Family planning policy change to boost appetite for Disney
Shanghai Disneyland has successfully made inroads into the Chinese market as the theme park has received 11 million visitors in the one year since it opened.
Analysts have cited the joint venture as an example of cultural exchange between China and the U.S., but urged Chinese firms to learn from the U.S. company in a bid to boost China's soft power.
The Shanghai park is on track to becoming the world's most profitable Disney theme parks on the back of strong first year operations in the Chinese mainland, exceeding expectations.
The estimated $5.5 billion resort is a joint venture between Disney and Shanghai Shendi Group, a State-owned enterprise that owns 57 percent of the resort. Disney said 4 million people visited the park in its first four months of operations, the Hollywood Reporter reported Friday.
"More than 11 million guests have already visited, and we look forward to welcoming many more," according to Disney CEO Bob Iger on Friday, the report said.
Disney said the resort's first-year performance "exceeded [our] expectations, from theme park attendance to guest satisfaction."
Disney CFO Christine McCarthy was quoted as saying by the report that "The financial results for the park's first full quarter of operations were ahead of our expectations. As we look to fiscal 2017, we expect Shanghai Disney Resort to be very close to breaking even for the year."
"Based on its financial performance, Shanghai Disney could recoup its investment in the next 10 years," Chen Shaofeng, deputy dean of the Institute for Cultural Industries at Peking University, told the Global Times in an earlier interview.
China's Dalian Wanda Group Chairman Wang Jianlin's prediction became the focus of media and public discussion. Wang said on the eve of the resort's opening in June 2016 that Wanda, China's leading commercial property developer, which also has theme park interests, will make Disney unprofitable in China over the next 10 to 20 years, because Disneyland's pricing is too high, and Disney merchandise lacks more creativity, according to media reports.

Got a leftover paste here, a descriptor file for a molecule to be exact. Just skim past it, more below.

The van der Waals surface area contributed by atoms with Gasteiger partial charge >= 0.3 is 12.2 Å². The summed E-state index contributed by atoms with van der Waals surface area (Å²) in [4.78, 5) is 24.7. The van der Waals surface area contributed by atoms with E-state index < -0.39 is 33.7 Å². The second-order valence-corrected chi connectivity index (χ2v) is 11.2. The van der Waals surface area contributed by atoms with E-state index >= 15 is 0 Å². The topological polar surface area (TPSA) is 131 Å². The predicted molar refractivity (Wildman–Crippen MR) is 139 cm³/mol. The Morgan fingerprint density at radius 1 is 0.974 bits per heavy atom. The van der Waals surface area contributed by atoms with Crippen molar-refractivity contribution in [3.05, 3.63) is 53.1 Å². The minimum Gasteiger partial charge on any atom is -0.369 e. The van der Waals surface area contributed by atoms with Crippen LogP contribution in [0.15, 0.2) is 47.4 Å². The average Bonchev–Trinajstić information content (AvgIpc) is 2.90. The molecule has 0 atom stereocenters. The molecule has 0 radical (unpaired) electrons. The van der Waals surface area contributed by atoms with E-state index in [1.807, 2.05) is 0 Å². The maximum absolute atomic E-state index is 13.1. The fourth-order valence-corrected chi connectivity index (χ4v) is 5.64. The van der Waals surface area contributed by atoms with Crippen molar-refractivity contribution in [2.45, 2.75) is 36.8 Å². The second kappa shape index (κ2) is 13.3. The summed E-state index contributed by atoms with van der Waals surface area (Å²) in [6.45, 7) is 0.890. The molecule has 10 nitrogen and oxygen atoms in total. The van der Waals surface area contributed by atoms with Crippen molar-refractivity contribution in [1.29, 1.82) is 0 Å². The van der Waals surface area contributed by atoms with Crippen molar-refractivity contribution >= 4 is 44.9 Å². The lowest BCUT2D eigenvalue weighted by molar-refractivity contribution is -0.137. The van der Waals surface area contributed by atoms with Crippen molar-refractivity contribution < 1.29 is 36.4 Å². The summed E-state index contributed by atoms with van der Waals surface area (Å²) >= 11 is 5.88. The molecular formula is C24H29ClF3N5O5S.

"Wang's comments are self-conceit and he is applying Wanda's park business model to Shanghai Disneyland, but neglected other factors which Chinese customers embrace," Song Ding, an industry analyst from the China Development Institute, told the Global Times on Sunday.
Beyond the obvious revenue sources from tickets, in-park transportation and catering, there are many other revenue sources, including merchandise and intellectual property rights, Song said.
For example, the worldwide promotional tour for Disney's latest film from the Pirates of the Caribbean franchise included a stop at Shanghai Disneyland in May, which was attended by the film's stars Johnny Depp and Orlando Bloom, and coincided with the resort's 10 millionth guest, Bloomberg reported.
The success of Shanghai Disneyland is not surprising, since the company enjoys worldwide brand recognition, Zhang Yiwu, a cultural scholar at Peking University, said.
"Disney's foray into the Chinese mainland is based on extensive research, and they picked Shanghai where its petty bourgeois culture is obvious," Song said, noting the high prices connote a status symbol.
Data reported by the Shanghai-based news portal xinmin.cn shows the TRON Lightcycle Power Run as the most popular ride, one of Disney's fastest rollercoaster rides ever, which was first launched at the Shanghai park.
The theme park is a downstream product of the company's mature industry chain, led by its movies, like the Marvel franchises, Zhang said.
In May, the Walt Disney Company announced an increase in quarterly earnings from parks and resorts for its second fiscal quarter by 9 percent to $4.3 billion, and an increase in segment operating income of 20 percent to $750 million.
Zhang said he predicts Disneyland will become even more popular in China as the country further relaxes its family planning policy, and the middle class appetite for entertainment and leisure grows. Zhang also said China should allow more flexibility in cultural works to improve the country's storytelling skills.
In November 2016, Disney broke ground on a new Toy Story Land, which will be the park's seventh and the "first of several planned expansions in Shanghai," Iger said.
Toy Story Land, based on the hit Toy Story animation franchise, is expected to open in 2018 as part of Disney's efforts to add more capacity.